The least little thing offends so many people. Many people have thin skin, but very thick 

 Just the other day the Gracious Mistress of the Parsonage brought a situation to my 
attention. At first, I thought she was pulling my leg, so to speak. It became quite evident that 
she was not.

 According to the article, somebody was objecting to the Easter Bunny. For some reason 
the person writing this article was objecting to Religious holidays. In his opinion, everything 
related to Religion needs to be stripped from our society.

 He gave several examples, but one stood out among all the rest. That one was the humble 
little Easter Bunny. I have been a Christian for a long time and read my Bible through dozens 
of times and I have yet to run across any reference to the Easter Bunny. However, this person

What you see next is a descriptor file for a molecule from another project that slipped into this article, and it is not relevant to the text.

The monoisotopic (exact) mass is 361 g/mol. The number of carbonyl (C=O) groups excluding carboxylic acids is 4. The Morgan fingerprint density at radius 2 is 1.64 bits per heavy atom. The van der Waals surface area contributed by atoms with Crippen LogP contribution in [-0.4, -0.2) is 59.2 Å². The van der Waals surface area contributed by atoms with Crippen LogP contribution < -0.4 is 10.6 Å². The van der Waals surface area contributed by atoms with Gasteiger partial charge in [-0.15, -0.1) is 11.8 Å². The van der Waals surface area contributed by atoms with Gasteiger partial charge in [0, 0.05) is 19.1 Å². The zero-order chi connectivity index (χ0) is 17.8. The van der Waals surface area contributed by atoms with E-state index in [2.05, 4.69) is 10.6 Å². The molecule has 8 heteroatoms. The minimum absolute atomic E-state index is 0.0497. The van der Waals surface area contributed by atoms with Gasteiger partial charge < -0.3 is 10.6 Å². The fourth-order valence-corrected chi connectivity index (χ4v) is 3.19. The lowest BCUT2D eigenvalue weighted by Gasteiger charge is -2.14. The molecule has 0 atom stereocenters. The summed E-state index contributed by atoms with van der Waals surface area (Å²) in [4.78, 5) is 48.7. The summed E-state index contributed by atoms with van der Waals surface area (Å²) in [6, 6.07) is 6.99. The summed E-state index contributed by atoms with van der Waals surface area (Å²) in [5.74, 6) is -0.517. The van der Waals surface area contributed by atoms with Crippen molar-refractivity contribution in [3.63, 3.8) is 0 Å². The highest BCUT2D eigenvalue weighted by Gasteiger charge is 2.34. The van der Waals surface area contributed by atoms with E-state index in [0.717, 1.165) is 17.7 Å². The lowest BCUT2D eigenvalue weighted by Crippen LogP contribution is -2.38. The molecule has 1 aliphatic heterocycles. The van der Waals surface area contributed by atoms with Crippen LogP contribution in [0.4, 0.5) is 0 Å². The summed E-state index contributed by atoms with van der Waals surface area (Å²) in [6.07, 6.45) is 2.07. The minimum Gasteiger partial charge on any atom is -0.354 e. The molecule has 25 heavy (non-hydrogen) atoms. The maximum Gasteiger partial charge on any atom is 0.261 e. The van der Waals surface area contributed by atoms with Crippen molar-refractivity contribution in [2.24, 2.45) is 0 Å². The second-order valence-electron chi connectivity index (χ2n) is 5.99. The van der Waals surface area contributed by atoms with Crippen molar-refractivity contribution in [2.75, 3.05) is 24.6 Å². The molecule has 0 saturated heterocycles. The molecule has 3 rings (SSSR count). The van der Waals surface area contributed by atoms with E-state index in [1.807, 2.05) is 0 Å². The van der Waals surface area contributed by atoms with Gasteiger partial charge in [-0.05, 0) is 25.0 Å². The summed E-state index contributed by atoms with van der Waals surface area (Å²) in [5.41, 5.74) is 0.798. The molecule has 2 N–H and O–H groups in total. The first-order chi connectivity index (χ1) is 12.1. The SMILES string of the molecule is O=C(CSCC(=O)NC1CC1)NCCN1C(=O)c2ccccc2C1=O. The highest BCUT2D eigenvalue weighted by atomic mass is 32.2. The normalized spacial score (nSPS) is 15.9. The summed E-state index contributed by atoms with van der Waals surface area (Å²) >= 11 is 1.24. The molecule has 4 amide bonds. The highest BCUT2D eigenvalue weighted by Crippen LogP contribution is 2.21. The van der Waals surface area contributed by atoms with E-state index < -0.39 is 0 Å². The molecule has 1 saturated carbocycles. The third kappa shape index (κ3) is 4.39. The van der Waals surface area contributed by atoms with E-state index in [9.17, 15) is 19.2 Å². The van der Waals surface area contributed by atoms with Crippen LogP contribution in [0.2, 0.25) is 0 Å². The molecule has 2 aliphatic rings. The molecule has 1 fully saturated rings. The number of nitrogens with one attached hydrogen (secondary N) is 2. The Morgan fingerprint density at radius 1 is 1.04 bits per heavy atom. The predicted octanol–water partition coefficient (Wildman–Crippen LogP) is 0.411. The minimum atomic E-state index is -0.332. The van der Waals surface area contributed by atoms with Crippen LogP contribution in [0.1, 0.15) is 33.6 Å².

became very irritated at the Easter Bunny symbol. I am not sure what he thought that symbol 

 His attack on the Easter Bunny was because, in his opinion, it was a religious symbol of 
some sort. He did not go into any detail about what that symbol was; simply that it needed 
immediate extraction from contemporary society. In reading the article, I picked up the 
idea that this person was particularly agitated about everything religious. And he took his 
vengeance out on the Easter Bunny.

 I really do not mind people attacking Christianity. After all, they did it to Jesus while he 
was alive. However, I wish if they are going to attack Christianity, they would at least read the 
Bible and know what to attack. If this person is as stupid in other areas of the article, as in this